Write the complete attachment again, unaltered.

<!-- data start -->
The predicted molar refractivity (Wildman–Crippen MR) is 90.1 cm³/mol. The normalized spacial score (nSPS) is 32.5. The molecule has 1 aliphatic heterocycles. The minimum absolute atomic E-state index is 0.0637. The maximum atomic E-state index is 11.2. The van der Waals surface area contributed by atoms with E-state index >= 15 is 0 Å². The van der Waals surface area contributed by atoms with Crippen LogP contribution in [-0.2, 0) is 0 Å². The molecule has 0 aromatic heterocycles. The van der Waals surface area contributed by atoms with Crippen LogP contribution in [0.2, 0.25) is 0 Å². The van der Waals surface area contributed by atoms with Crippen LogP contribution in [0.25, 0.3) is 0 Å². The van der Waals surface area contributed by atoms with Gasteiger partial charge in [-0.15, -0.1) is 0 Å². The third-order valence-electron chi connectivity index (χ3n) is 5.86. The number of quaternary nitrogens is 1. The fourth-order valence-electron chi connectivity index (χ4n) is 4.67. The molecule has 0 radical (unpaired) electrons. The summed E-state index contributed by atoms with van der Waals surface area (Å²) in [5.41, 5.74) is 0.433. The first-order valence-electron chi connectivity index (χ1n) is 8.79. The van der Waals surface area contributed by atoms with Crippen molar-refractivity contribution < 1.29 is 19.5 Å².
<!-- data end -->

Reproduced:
The predicted molar refractivity (Wildman–Crippen MR) is 90.1 cm³/mol. The normalized spacial score (nSPS) is 32.5. The molecule has 1 aliphatic heterocycles. The minimum absolute atomic E-state index is 0.0637. The maximum atomic E-state index is 11.2. The van der Waals surface area contributed by atoms with E-state index >= 15 is 0 Å². The van der Waals surface area contributed by atoms with Crippen LogP contribution in [-0.2, 0) is 0 Å². The molecule has 0 aromatic heterocycles. The van der Waals surface area contributed by atoms with Crippen LogP contribution in [0.2, 0.25) is 0 Å². The van der Waals surface area contributed by atoms with Crippen LogP contribution in [0.25, 0.3) is 0 Å². The van der Waals surface area contributed by atoms with Gasteiger partial charge in [-0.15, -0.1) is 0 Å². The third-order valence-electron chi connectivity index (χ3n) is 5.86. The number of quaternary nitrogens is 1. The fourth-order valence-electron chi connectivity index (χ4n) is 4.67. The molecule has 0 radical (unpaired) electrons. The summed E-state index contributed by atoms with van der Waals surface area (Å²) in [5.41, 5.74) is 0.433. The first-order valence-electron chi connectivity index (χ1n) is 8.79. The van der Waals surface area contributed by atoms with Crippen molar-refractivity contribution < 1.29 is 19.5 Å².